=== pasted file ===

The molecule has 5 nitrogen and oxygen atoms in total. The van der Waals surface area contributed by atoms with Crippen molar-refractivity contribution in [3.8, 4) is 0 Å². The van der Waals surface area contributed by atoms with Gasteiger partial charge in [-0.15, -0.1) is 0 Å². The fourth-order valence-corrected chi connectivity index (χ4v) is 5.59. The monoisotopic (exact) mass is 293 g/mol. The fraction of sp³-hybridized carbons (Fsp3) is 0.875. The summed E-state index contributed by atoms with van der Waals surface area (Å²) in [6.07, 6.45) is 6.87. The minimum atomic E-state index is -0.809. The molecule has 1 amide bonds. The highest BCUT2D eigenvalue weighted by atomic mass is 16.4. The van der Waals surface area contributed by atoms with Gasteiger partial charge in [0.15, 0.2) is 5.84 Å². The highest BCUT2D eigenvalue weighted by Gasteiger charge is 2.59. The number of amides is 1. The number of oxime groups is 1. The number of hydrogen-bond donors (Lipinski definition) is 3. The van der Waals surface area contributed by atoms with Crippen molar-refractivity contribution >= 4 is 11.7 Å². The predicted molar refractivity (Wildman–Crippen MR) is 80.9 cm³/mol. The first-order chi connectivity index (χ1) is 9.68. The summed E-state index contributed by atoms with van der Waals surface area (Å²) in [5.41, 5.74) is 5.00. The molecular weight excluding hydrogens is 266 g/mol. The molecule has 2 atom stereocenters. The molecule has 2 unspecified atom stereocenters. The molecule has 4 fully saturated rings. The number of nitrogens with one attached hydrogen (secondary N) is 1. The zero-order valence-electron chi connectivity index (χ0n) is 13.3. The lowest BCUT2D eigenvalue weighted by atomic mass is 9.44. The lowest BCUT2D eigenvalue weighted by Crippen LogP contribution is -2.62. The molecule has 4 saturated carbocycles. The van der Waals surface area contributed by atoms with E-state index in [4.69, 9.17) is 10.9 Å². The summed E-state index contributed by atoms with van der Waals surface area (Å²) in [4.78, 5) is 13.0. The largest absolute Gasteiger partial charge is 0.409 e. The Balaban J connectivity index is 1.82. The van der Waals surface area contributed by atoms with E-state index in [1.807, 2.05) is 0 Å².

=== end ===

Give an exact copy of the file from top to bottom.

The molecule has 5 nitrogen and oxygen atoms in total. The van der Waals surface area contributed by atoms with Crippen molar-refractivity contribution in [3.8, 4) is 0 Å². The van der Waals surface area contributed by atoms with Gasteiger partial charge in [-0.15, -0.1) is 0 Å². The fourth-order valence-corrected chi connectivity index (χ4v) is 5.59. The monoisotopic (exact) mass is 293 g/mol. The fraction of sp³-hybridized carbons (Fsp3) is 0.875. The summed E-state index contributed by atoms with van der Waals surface area (Å²) in [6.07, 6.45) is 6.87. The minimum atomic E-state index is -0.809. The molecule has 1 amide bonds. The highest BCUT2D eigenvalue weighted by atomic mass is 16.4. The van der Waals surface area contributed by atoms with Gasteiger partial charge in [0.15, 0.2) is 5.84 Å². The highest BCUT2D eigenvalue weighted by Gasteiger charge is 2.59. The number of amides is 1. The number of oxime groups is 1. The number of hydrogen-bond donors (Lipinski definition) is 3. The van der Waals surface area contributed by atoms with Crippen molar-refractivity contribution >= 4 is 11.7 Å². The predicted molar refractivity (Wildman–Crippen MR) is 80.9 cm³/mol. The first-order chi connectivity index (χ1) is 9.68. The summed E-state index contributed by atoms with van der Waals surface area (Å²) in [5.41, 5.74) is 5.00. The molecular weight excluding hydrogens is 266 g/mol. The molecule has 2 atom stereocenters. The molecule has 2 unspecified atom stereocenters. The molecule has 4 fully saturated rings. The number of nitrogens with one attached hydrogen (secondary N) is 1. The zero-order valence-electron chi connectivity index (χ0n) is 13.3. The lowest BCUT2D eigenvalue weighted by atomic mass is 9.44. The lowest BCUT2D eigenvalue weighted by Crippen LogP contribution is -2.62. The molecule has 4 saturated carbocycles. The van der Waals surface area contributed by atoms with E-state index in [4.69, 9.17) is 10.9 Å². The summed E-state index contributed by atoms with van der Waals surface area (Å²) in [4.78, 5) is 13.0. The largest absolute Gasteiger partial charge is 0.409 e. The Balaban J connectivity index is 1.82. The van der Waals surface area contributed by atoms with E-state index in [1.807, 2.05) is 0 Å².